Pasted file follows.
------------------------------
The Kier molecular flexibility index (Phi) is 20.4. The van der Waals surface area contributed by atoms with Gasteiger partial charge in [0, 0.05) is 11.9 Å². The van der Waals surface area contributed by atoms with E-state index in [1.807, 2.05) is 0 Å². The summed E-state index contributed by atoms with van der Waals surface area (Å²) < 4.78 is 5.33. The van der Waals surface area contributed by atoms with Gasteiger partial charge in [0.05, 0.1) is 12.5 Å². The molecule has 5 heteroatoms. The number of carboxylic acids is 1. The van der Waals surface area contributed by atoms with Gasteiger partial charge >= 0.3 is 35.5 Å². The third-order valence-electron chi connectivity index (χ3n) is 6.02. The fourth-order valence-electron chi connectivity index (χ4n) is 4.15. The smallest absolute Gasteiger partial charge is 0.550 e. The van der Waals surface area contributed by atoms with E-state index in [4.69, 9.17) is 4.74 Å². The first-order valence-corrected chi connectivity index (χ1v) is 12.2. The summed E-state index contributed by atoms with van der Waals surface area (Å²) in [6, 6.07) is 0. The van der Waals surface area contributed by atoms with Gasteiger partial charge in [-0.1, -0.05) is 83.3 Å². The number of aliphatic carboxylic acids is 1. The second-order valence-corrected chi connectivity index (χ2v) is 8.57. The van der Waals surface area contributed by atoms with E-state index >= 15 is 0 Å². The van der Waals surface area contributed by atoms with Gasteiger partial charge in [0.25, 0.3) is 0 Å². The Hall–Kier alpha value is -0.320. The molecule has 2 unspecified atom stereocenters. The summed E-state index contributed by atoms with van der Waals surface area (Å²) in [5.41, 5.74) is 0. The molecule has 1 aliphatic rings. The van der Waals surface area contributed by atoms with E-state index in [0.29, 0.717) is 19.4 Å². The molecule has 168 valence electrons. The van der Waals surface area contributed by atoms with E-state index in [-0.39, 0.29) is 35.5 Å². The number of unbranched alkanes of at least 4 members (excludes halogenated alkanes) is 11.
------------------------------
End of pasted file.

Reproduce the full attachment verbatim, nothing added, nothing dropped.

The Kier molecular flexibility index (Phi) is 20.4. The van der Waals surface area contributed by atoms with Gasteiger partial charge in [0, 0.05) is 11.9 Å². The van der Waals surface area contributed by atoms with E-state index in [1.807, 2.05) is 0 Å². The summed E-state index contributed by atoms with van der Waals surface area (Å²) < 4.78 is 5.33. The van der Waals surface area contributed by atoms with Gasteiger partial charge in [0.05, 0.1) is 12.5 Å². The molecule has 5 heteroatoms. The number of carboxylic acids is 1. The van der Waals surface area contributed by atoms with Gasteiger partial charge >= 0.3 is 35.5 Å². The third-order valence-electron chi connectivity index (χ3n) is 6.02. The fourth-order valence-electron chi connectivity index (χ4n) is 4.15. The smallest absolute Gasteiger partial charge is 0.550 e. The van der Waals surface area contributed by atoms with E-state index in [4.69, 9.17) is 4.74 Å². The first-order valence-corrected chi connectivity index (χ1v) is 12.2. The summed E-state index contributed by atoms with van der Waals surface area (Å²) in [6, 6.07) is 0. The van der Waals surface area contributed by atoms with Gasteiger partial charge in [-0.1, -0.05) is 83.3 Å². The number of aliphatic carboxylic acids is 1. The second-order valence-corrected chi connectivity index (χ2v) is 8.57. The van der Waals surface area contributed by atoms with E-state index >= 15 is 0 Å². The van der Waals surface area contributed by atoms with Gasteiger partial charge in [0.25, 0.3) is 0 Å². The Hall–Kier alpha value is -0.320. The molecule has 2 unspecified atom stereocenters. The summed E-state index contributed by atoms with van der Waals surface area (Å²) in [5.41, 5.74) is 0. The molecule has 1 aliphatic rings. The van der Waals surface area contributed by atoms with E-state index in [0.29, 0.717) is 19.4 Å². The molecule has 168 valence electrons. The van der Waals surface area contributed by atoms with E-state index in [-0.39, 0.29) is 35.5 Å². The number of unbranched alkanes of at least 4 members (excludes halogenated alkanes) is 11.